Why are U.S. Dollars called Greenbacks?

Image of a dollar "Greenback", first issued in 1862.

All U.S. currency, from $1 to $100, has green ink on the back of the bills and black ink on the front. But if you’re like many people, you may at some point have wondered, why?

The answer to this question is an interesting one.

According to the Bureau of Engraving and Printing (BEP), the government agency that is in charge of printing United States currency, the answer goes all the way back to the 1800’s:

“With the growing popularity of U.S. currency and the development of photography in the mid-1800s, it was customary to print the notes in black combined with colored tints as a deterrent to counterfeiting. The early camera saw everything in black. Features that were distinguishable on a bill by color variant lost their individuality when reproduced photographically. However, counterfeiters soon discovered that the colored inks then in use could easily be removed from a bill without disturbing the black ink. The counterfeiter could then eradicate the colored portion, photograph the remainder, and then make a desired number of copies to be overprinted with an imitation of the colored parts.” [source: BEP]

Needless to say, this created a serious problem. If the government was unable to thwart counterfeiters, U.S. currency would quickly be devalued. And if enough fake bills came into circulation, the dollar could have been seen as completely unreliable and very well could have triggered a financial crash that would have come right as the civil war began. So the need to deter counterfeiters was absolutely vital.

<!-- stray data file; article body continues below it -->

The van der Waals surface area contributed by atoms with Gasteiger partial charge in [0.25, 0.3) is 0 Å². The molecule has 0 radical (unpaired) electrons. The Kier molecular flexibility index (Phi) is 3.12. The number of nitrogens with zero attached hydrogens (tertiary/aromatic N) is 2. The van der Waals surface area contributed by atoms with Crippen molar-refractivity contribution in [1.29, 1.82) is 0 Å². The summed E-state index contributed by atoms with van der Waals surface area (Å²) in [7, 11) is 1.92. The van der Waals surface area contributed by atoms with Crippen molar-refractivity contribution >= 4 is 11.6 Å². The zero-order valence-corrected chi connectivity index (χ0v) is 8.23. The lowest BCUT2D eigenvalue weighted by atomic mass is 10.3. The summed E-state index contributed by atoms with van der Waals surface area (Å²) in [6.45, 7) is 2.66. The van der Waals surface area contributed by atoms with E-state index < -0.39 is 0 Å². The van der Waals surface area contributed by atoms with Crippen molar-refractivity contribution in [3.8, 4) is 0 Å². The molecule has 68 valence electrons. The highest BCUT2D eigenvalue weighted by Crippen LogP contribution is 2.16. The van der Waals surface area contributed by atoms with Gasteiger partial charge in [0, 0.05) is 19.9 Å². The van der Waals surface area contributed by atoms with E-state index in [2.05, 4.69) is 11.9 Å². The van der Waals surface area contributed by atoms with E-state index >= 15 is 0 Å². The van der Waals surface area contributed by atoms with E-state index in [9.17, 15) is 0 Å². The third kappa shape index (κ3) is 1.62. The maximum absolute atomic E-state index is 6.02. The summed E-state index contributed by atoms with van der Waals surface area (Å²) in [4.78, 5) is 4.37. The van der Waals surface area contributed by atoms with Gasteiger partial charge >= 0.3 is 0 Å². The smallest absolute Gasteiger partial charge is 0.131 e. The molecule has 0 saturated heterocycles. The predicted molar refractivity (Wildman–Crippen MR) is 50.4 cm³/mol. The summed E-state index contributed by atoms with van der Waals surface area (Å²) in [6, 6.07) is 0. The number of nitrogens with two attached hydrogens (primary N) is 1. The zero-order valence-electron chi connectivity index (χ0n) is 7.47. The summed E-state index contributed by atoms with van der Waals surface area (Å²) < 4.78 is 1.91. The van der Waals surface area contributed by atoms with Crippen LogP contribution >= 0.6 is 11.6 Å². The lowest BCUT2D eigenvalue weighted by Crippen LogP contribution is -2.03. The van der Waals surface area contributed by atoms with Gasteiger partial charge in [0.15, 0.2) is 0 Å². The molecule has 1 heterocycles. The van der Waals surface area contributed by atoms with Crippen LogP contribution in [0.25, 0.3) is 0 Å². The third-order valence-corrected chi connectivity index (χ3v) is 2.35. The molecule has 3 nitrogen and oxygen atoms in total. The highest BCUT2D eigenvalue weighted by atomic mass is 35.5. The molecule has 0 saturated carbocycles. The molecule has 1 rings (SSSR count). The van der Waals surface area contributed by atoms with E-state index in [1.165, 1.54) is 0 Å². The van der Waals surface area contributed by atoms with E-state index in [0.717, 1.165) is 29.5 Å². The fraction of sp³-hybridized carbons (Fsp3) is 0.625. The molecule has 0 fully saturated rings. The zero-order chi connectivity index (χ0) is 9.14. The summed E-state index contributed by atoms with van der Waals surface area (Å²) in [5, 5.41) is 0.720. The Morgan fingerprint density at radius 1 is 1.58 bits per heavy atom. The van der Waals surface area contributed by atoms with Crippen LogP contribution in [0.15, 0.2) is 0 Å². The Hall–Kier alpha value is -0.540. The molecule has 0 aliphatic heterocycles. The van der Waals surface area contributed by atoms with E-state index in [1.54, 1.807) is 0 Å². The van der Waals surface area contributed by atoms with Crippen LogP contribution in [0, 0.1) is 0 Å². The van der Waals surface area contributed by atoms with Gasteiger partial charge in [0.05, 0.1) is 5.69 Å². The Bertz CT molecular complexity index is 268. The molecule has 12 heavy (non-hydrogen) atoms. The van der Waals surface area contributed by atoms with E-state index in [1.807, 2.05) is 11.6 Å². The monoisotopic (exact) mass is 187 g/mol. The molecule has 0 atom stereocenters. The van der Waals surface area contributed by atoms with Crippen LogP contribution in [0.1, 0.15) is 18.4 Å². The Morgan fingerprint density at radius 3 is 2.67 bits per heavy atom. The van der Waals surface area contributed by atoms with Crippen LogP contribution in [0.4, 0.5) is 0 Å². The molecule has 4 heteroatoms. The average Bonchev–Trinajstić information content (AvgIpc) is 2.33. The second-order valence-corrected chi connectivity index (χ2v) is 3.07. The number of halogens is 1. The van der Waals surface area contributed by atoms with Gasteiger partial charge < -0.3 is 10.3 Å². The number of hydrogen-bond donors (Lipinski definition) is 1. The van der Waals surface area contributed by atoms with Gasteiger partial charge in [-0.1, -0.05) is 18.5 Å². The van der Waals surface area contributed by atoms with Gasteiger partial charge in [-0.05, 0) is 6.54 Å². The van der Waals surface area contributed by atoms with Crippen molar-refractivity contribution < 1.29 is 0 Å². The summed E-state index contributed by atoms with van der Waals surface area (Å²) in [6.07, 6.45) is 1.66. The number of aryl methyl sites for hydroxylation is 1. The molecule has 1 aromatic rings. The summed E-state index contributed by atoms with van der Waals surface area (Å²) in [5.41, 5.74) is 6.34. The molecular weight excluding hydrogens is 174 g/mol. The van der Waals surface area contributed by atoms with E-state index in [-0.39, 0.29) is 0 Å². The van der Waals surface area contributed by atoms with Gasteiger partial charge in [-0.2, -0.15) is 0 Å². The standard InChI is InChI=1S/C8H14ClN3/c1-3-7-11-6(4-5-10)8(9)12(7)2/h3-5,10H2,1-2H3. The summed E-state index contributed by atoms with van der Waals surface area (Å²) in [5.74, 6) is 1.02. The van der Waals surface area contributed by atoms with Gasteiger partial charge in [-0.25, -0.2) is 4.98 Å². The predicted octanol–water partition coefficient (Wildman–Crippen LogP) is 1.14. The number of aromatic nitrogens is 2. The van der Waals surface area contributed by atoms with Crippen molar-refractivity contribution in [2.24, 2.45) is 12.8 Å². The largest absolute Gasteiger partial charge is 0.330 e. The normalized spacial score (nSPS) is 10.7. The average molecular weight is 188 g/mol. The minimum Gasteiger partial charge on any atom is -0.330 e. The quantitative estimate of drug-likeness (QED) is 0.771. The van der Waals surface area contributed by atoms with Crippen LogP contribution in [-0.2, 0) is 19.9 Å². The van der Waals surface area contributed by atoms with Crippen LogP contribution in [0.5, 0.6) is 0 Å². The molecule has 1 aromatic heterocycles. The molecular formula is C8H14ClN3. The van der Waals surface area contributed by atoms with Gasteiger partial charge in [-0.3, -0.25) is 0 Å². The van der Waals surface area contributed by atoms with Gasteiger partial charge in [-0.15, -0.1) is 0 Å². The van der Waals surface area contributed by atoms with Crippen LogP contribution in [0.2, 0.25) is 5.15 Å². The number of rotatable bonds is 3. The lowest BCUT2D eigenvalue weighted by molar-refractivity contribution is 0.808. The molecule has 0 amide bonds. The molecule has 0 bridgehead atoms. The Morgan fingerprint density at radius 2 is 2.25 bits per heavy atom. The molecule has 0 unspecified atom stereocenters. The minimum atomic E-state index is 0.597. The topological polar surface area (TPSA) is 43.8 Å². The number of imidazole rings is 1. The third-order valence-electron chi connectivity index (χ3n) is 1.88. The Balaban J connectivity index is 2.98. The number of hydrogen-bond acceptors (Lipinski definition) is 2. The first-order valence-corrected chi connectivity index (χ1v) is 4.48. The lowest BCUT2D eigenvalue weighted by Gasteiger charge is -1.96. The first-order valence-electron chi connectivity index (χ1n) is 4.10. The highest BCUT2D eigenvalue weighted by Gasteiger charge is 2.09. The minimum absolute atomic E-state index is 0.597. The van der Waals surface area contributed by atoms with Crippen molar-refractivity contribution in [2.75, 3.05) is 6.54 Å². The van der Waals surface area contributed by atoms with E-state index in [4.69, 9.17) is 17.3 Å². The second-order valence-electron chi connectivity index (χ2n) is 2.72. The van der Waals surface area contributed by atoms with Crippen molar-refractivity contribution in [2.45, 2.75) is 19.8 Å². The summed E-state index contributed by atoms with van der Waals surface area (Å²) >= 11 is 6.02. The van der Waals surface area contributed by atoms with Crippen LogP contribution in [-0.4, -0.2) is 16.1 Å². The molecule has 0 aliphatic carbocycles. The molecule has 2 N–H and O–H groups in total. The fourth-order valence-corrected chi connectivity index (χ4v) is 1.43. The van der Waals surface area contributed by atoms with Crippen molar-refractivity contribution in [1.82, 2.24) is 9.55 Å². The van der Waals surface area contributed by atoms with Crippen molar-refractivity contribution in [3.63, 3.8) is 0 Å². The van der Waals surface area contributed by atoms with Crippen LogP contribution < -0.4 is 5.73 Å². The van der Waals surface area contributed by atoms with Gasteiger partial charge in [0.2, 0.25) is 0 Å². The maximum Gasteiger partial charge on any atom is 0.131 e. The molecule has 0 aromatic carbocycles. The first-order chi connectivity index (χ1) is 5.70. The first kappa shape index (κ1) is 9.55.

Image of a dollar "Greenback", first issued in 1862.Luckily the solution was in developing an ink that could not be erased without also adversely affecting the black ink coloring as well. Just such an ink was developed and the patent rights purchased by Tracy R. Edson, a noted banknote engraver. The new bills were produced in 1861 under contract with Edson’s company,
American Bank Note, and were printed with a green tint, presumably of the protective ink. As these new bills began to circulate, the public nicknamed them “greenbacks”.

The federal government continued their arrangement with the American Bank Note Company up until 1877, when the Bureau of Engraving and Printing was founded.

While the term “greenbacks” may not be as prevalent as it once was, if by chance someone mentions it in conversation, you’ll now at least be able to drop some knowledge on them.